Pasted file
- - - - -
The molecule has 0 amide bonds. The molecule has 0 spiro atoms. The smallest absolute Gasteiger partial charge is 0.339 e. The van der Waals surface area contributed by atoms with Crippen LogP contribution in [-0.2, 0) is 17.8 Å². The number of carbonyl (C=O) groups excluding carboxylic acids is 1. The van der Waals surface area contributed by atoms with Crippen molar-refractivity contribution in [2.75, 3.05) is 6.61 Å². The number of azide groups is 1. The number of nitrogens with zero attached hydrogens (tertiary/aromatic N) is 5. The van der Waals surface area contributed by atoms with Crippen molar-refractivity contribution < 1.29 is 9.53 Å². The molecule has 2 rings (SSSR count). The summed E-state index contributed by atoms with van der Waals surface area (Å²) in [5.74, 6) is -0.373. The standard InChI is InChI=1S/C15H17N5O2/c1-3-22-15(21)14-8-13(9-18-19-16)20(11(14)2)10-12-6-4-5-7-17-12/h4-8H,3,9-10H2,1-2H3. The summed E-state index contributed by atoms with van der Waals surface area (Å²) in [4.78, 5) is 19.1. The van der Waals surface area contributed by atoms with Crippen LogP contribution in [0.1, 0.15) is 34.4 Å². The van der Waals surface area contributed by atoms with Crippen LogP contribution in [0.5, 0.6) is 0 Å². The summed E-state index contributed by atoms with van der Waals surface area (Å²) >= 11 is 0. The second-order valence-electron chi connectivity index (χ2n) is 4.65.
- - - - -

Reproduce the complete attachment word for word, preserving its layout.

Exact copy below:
The molecule has 0 amide bonds. The molecule has 0 spiro atoms. The smallest absolute Gasteiger partial charge is 0.339 e. The van der Waals surface area contributed by atoms with Crippen LogP contribution in [-0.2, 0) is 17.8 Å². The number of carbonyl (C=O) groups excluding carboxylic acids is 1. The van der Waals surface area contributed by atoms with Crippen molar-refractivity contribution in [2.75, 3.05) is 6.61 Å². The number of azide groups is 1. The number of nitrogens with zero attached hydrogens (tertiary/aromatic N) is 5. The van der Waals surface area contributed by atoms with Crippen molar-refractivity contribution < 1.29 is 9.53 Å². The molecule has 2 rings (SSSR count). The summed E-state index contributed by atoms with van der Waals surface area (Å²) in [5.74, 6) is -0.373. The standard InChI is InChI=1S/C15H17N5O2/c1-3-22-15(21)14-8-13(9-18-19-16)20(11(14)2)10-12-6-4-5-7-17-12/h4-8H,3,9-10H2,1-2H3. The summed E-state index contributed by atoms with van der Waals surface area (Å²) in [4.78, 5) is 19.1. The van der Waals surface area contributed by atoms with Crippen LogP contribution in [0.1, 0.15) is 34.4 Å². The van der Waals surface area contributed by atoms with Crippen LogP contribution in [0.5, 0.6) is 0 Å². The summed E-state index contributed by atoms with van der Waals surface area (Å²) >= 11 is 0. The second-order valence-electron chi connectivity index (χ2n) is 4.65.